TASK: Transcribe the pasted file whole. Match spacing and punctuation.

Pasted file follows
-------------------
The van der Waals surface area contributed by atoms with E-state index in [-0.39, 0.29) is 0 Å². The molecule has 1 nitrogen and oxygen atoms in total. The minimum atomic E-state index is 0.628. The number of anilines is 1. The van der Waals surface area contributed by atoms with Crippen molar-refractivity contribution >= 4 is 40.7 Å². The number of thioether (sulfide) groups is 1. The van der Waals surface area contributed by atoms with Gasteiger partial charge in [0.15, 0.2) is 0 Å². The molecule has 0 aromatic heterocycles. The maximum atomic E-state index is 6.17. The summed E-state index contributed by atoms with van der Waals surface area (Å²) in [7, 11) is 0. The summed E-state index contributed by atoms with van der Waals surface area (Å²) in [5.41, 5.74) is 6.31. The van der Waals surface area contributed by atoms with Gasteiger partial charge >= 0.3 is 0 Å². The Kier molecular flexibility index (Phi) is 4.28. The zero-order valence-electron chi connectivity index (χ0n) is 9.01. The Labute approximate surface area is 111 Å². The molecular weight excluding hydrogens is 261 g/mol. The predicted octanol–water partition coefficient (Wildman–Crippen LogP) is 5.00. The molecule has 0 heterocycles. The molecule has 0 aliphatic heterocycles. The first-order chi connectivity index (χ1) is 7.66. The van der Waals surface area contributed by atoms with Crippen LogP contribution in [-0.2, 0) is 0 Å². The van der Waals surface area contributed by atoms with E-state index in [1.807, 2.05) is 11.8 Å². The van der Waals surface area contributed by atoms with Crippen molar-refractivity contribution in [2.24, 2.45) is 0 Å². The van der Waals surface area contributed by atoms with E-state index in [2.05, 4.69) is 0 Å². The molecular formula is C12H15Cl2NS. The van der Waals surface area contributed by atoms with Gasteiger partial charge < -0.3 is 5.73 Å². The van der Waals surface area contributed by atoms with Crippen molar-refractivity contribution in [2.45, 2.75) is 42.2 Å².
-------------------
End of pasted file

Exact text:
The van der Waals surface area contributed by atoms with E-state index in [-0.39, 0.29) is 0 Å². The molecule has 1 nitrogen and oxygen atoms in total. The minimum atomic E-state index is 0.628. The number of anilines is 1. The van der Waals surface area contributed by atoms with Crippen molar-refractivity contribution >= 4 is 40.7 Å². The number of thioether (sulfide) groups is 1. The van der Waals surface area contributed by atoms with Gasteiger partial charge in [0.15, 0.2) is 0 Å². The molecule has 0 aromatic heterocycles. The maximum atomic E-state index is 6.17. The summed E-state index contributed by atoms with van der Waals surface area (Å²) in [7, 11) is 0. The summed E-state index contributed by atoms with van der Waals surface area (Å²) in [5.41, 5.74) is 6.31. The van der Waals surface area contributed by atoms with Gasteiger partial charge >= 0.3 is 0 Å². The Kier molecular flexibility index (Phi) is 4.28. The zero-order valence-electron chi connectivity index (χ0n) is 9.01. The Labute approximate surface area is 111 Å². The molecular weight excluding hydrogens is 261 g/mol. The predicted octanol–water partition coefficient (Wildman–Crippen LogP) is 5.00. The molecule has 0 heterocycles. The molecule has 0 aliphatic heterocycles. The first-order chi connectivity index (χ1) is 7.66. The van der Waals surface area contributed by atoms with Crippen LogP contribution in [-0.2, 0) is 0 Å². The van der Waals surface area contributed by atoms with E-state index in [1.807, 2.05) is 11.8 Å². The van der Waals surface area contributed by atoms with Crippen molar-refractivity contribution in [2.24, 2.45) is 0 Å². The van der Waals surface area contributed by atoms with E-state index in [2.05, 4.69) is 0 Å². The molecular formula is C12H15Cl2NS. The van der Waals surface area contributed by atoms with Gasteiger partial charge < -0.3 is 5.73 Å². The van der Waals surface area contributed by atoms with Crippen molar-refractivity contribution in [2.45, 2.75) is 42.2 Å².